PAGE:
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  • Writer's pictureJeff Cowley, DC

Bear-ly Escaping: Adventures in Patient Histories

(*Patient name changed for privacy)

In the wild world of chiropractic consultations, you never know what stories lie beneath the surface of a patient’s complaint. Take Lou, for example, a man whose back pain had a tale so wild it could make even a seasoned forest ranger raise an eyebrow.

Picture this: Lou, a surveyor by trade, found himself in the South Mountain hills one fine afternoon.  Little did he know he was about to become the protagonist in a backwoods drama that would rival any wilderness reality tv show.

As Lou meandered through the trees, blissfully measuring the landscape, he stumbled upon a creature straight out of his worst nightmares—a colossal bear.  This wasn’t your average Yogi Bear looking for picnic baskets, this was a hungry and irritated forest giant.

Now any reasonable person would’ve promptly executed a strategic retreat, but not Lou.  With miles between him and the nearest farmhouse, no sidearm in sight, and the bear assuming a WWF-worthy stance, Lou had no choice but to engage in a battle of dominance.

In a move that would make even David Attenborough do a double-take, Lou flapped his hands above his head, mimicking a bird caught in a hurricane.  He roared back at the bear, engaging in a wild back-and-forth, a forest feud echoing the most heated family dispute.

The bear circled, Lou screamed, and in this bizarre wilderness tough guy competition, the line between man and beast blurred.  It was a showdown of epic proportions.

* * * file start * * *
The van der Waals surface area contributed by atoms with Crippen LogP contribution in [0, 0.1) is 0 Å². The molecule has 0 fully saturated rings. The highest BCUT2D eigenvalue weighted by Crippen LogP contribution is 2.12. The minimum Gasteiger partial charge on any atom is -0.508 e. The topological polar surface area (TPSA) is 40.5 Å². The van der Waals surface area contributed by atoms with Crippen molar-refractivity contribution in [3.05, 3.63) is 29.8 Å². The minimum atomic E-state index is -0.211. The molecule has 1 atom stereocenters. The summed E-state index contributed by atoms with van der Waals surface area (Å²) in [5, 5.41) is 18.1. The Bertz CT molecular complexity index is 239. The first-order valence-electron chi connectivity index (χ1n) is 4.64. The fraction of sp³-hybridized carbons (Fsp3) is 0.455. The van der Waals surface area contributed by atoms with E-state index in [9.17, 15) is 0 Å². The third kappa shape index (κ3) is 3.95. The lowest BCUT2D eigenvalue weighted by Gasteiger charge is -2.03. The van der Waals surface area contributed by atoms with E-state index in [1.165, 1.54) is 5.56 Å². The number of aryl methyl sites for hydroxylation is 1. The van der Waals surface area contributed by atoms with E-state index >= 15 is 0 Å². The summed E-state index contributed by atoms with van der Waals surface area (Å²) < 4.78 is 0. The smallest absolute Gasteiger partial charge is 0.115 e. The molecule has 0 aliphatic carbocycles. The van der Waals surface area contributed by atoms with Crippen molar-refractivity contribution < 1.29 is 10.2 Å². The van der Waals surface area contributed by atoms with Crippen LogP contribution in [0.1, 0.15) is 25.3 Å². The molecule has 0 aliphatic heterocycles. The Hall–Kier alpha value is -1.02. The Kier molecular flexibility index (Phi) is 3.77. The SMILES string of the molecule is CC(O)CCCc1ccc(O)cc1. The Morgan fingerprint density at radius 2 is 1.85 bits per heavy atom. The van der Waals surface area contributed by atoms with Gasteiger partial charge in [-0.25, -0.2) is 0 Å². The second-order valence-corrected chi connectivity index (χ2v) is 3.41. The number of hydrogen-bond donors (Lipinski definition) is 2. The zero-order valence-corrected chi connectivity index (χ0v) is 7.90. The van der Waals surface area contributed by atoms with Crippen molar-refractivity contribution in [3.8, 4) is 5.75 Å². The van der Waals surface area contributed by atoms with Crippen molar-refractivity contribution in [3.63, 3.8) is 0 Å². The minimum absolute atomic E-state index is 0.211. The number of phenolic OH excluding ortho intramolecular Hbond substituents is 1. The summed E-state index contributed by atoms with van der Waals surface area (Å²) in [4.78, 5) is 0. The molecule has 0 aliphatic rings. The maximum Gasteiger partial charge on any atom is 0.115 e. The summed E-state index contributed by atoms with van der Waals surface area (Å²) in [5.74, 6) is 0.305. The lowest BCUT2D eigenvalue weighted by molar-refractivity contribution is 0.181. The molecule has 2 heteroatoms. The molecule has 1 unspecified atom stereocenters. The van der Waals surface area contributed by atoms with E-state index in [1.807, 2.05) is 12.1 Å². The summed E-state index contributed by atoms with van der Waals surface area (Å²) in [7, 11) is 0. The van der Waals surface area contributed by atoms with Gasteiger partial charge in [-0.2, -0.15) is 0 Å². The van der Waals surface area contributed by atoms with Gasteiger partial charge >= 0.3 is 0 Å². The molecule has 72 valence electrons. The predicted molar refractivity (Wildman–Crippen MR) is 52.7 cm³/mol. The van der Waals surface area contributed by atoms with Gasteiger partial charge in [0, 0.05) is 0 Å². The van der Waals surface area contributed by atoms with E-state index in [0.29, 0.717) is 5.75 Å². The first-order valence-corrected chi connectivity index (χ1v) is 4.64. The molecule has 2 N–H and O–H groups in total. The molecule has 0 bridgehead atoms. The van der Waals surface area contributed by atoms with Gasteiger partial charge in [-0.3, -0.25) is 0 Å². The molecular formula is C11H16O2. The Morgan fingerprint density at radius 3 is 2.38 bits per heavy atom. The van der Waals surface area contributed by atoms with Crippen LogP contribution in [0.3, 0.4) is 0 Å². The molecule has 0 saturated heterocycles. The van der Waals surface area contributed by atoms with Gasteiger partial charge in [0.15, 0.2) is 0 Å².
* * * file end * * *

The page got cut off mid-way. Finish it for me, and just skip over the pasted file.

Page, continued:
For thirty agonizing minutes, Lou and the bear engaged in a standoff.  The forest became an arena, the trees the audience, and Lou’s survival instincts his only defense.  Finally, as if bored with the whole spectacle, the bear disappeared into the bush, leaving Lou bewildered but alive.

But here’s where the plot takes an unexpected twist.  As Lou made his way back to civilization, a sharp pain and a bolt of electricity shot down his leg.  It turns out that survival-induced primal screams and bear impression come at a cost—Lou was now contorted with low back pain and lost feeling in his foot.

Enter sciatica, the unexpected souvenir from a bizarre backwoods encounter.  I explained to Lou that the stress, the twisting, and the impromptu dance-off with the bear likely ruptured a disc, causing his sciatic agony.  (How Canadian is that—surviving a bear encounter only to be laid low by a back injury?)

With a few weeks of adjustments and exercises, Lou found himself back in the forest. I couldn’t help but add a little chiropractic wisdom to his wilderness repertoire.  Sure, chiropractic can’t prevent bear attacks, but it might just give you that extra burst of speed when you need to outpace a furry foe.  After all, who needs bear spray when you have a well-aligned spine?

So, the next time you find yourself in the wild, facing an angry apex level predator, just remember Lou’s story.  Flap your hands like you life depends on it, and if all else fails, at least you will have a hilarious anecdote to share at the chiropractor’s office—because in the grand comedy of life, sometimes you have to bear with the pain to find the humor in it all.



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